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Rethinking History Education


The vandalism incident

While on a vis­it to Hampi (Kar­nata­ka) in Jan­u­ary this year, four youths from Mad­hya Pradesh and Bihar van­dalised* a por­tion of the Vish­nu Tem­ple at Hos­pet and post­ed a video of their act on Insta­gram. When the video went viral on social media and trig­gered out­rage, the ASI (Archae­l­og­i­cal Sur­vey of India) lodged a com­plaint and the police inves­ti­gat­ed and arrest­ed the youths. The youths were brought to court and plead­ed guilty, offer­ing to pay a fine of Rs 70,000 each and help in restora­tion of the van­dalised site. The youths claimed that they had no idea of the his­tor­i­cal sig­nif­i­cance of the place and had done this just for excite­ment. After pay­ing the fine, the youth were tak­en to the spot where they re-erect­ed the pil­lars they had top­pled, weigh­ing tonnes, in the pres­ence of ASI offi­cials, the Hampi police inspec­tor and oth­ers.

* van­dal­ism — delib­er­ate destruc­tion of prop­er­ty

“Vish­nu” tem­ple at Hos­pet, orig­i­nal­ly ded­i­cat­ed to Thiru­ma­gai Alvar

There are many tem­ples ded­i­cat­ed to Vish­nu Bha­ga­van in and around Hampi. This par­tic­u­lar tem­ple that was van­dal­ized is a large gran­ite struc­ture. Although the tem­ple is called the Vish­nu Tem­ple, it was orig­i­nal­ly ded­i­cat­ed to Thiru­ma­gai Alvar, the last of the 12 Alvar saints. The 12 Alvars who were bhak­tas of Vish­nu, togeth­er with the 63 Naya­nars who were bhak­tas of Shi­va, are among the most impor­tant saints from Tamil Nadu who revived the Bhak­ti move­ment in India. The Bhak­ti move­ment orig­i­nat­ed in 8th cen­tu­ry in Tamil Nadu and Ker­ala and spread north­wards. The Alvars inspired peo­ple to tread the path of devo­tion­al wor­ship of Vish­nu and study of iti­hasas like the Ramayana and Mahab­hara­ta.

The inscrip­tions on the wall reveals that this tem­ple was built by Avu­bi­la­ra­ju in 1554.

Hampi

The Hampi mon­u­ments, built dur­ing the Vijayana­gara empire in the 14th cen­tu­ry, span over 10,000-odd acres. The group of 1600 mon­u­ments is a UNESCO world her­itage site. Such inci­dents of delib­er­ate destruc­tion of our sci­en­tif­ic and cul­tur­al her­itage, clear­ly and direct­ly point to the lack of right his­to­ry edu­ca­tion — his­to­ry that is taught with­out any emo­tion­al con­nec­tion to our land, our ances­tors and our cul­ture.

History of Hampi

Hampi, the cap­i­tal of the grand Vijayana­gara empire sits on the banks of the Tungab­hadra riv­er. Tra­di­tion­al knowl­edge and cul­ture flour­ished under the Vijayana­gara rulers in the 14th cen­tu­ry. The archi­tec­ture at Hampi reflects pro­found knowl­edge of inner and out­er sci­ences. We all study his­to­ry as a bor­ing bunch of dis­con­nect­ed facts and dates, not as a real nar­ra­tive, a sto­ry of our own ances­tors, their way of liv­ing, the knowl­edge they pos­sessed and the times of Dhar­ma and Adhar­ma. As an illus­tra­tion, let us look close­ly at some aspects of the Viru­pak­sha tem­ple, the old­est shrine at Hampi.

The Virupaksha temple — an outstanding blend of mathematics and beauty

The Viru­pak­sha tem­ple, ded­i­cat­ed to Shi­va, has an unin­ter­rupt­ed his­to­ry from 7th cen­tu­ry. Shi­va as Viru­pak­sha is the con­sort of the God­dess Pam­pade­vi who is asso­ci­at­ed with the Tungab­hadra riv­er. The Viru­pak­sha- Pam­pade­vi sanc­tu­ary exist­ed well before the Vijayana­gara cap­i­tal was locat­ed here. What start­ed as a small shrine grew into a large tem­ple com­plex under the Vijayana­gara rulers.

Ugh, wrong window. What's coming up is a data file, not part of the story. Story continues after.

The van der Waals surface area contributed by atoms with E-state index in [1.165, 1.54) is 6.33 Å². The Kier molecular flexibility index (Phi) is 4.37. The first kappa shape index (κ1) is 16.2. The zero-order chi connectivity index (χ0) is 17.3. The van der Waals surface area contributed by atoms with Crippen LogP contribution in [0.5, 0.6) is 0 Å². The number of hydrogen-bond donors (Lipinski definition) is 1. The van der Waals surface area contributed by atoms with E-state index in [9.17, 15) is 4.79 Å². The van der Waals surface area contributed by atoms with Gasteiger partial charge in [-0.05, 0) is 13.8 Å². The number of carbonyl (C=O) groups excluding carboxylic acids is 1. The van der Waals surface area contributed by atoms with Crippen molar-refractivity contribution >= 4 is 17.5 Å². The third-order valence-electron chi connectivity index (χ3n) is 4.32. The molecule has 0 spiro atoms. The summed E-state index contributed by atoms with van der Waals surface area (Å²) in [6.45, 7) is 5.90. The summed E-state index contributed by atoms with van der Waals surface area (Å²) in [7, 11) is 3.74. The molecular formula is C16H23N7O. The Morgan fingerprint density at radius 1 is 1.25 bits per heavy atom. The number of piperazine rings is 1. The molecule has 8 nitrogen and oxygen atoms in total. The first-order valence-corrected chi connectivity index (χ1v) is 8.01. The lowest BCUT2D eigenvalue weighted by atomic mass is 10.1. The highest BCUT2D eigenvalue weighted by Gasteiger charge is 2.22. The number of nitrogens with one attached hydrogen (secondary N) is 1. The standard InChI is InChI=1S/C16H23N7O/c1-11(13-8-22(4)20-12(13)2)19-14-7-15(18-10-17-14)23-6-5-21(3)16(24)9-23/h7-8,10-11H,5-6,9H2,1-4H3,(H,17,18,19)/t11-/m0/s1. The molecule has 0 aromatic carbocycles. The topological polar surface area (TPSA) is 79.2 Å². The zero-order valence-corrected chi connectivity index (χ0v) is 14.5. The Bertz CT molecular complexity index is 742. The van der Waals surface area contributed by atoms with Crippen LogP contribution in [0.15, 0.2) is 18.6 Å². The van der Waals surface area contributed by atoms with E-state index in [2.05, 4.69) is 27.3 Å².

This tem­ple is an out­stand­ing exam­ple of how Indi­ans com­bined math­e­mat­ics and aes­thet­ic beau­ty. This requires pre­cise scal­ing and pro­por­tions — observe the sev­en pat­terns repeat­ing in pro­por­tion­ate sizes on every floor of the gop­u­ram.

The unbroken tradition of worship of Shiva-Parvati

In 1565, the Sul­tanate army attacked the Hin­du Vijayana­gara king­dom and com­plete­ly destroyed Vijayana­gara city and its numer­ous Hin­du tem­ples and icons, includ­ing Viru­pak­sha, over a peri­od of sev­er­al months. But, the wor­ship of Viru­pak­sha-Pam­pa did not end with the destruc­tion of the city. Wor­ship has con­tin­ued unbro­ken for years till today, which is clear evi­dence that in our land Bhara­ta, there are Divine pow­ers that pre­serve these spir­i­tu­al tra­di­tions in spite of destruc­tive inva­sions.


Krish­nade­varaya, one of the most pow­er­ful of all Hin­du kings, who ruled from 1509 — 1529, was a patron of this tem­ple. In fact, when the Mughal Emper­or Babur was eval­u­at­ing the kings, Krish­nade­varaya was rat­ed the most pow­er­ful and had the most exten­sive empire in the sub­con­ti­nent.

The destruction of Hampi — a tale of betrayal

Aliya Rama Raya was the last of the Vijayana­gara kings. In Jan­u­ary 1565, the Sul­tanates to the north of Vijayana­gara unit­ed and attacked Aliya Rama Raya’s army. The bat­tle took place at Taliko­ta and Rama Raya was defeat­ed. But this does not make sense. How could the Sul­tanates defeat one of the most pow­er­ful Hin­du dynas­ties?

Bat­tle of Taliko­ta — betray­al of two gen­er­als with­in Rama Raya’s army

Actu­al­ly, the Vijayana­gara army was win­ning the bat­tle, but sud­den­ly two gen­er­als of the Vijayana­gara army switched sides and turned their loy­al­ty to the unit­ed Sul­tanates. Rama Raya found him­self sur­prised when the two gen­er­als in his army turned against him. They cap­tured Rama Raya and behead­ed him on the spot. The behead­ing of Rama Raya cre­at­ed con­fu­sion and hav­oc in the still loy­al por­tions of the Vijayana­gara army, which were then com­plete­ly rout­ed.

After the defeat, the Sul­tanates’ army destroyed Hampi. What was once called by Per­sian and Por­tugese traders “one of the most beau­ti­ful of cities of met­ro­pol­i­tan pro­por­tions”, was pil­laged, loot­ed and burnt for 6 months after the war, and aban­doned as ruins, which is now des­ig­nat­ed as a World Her­itage Site by UNESCO.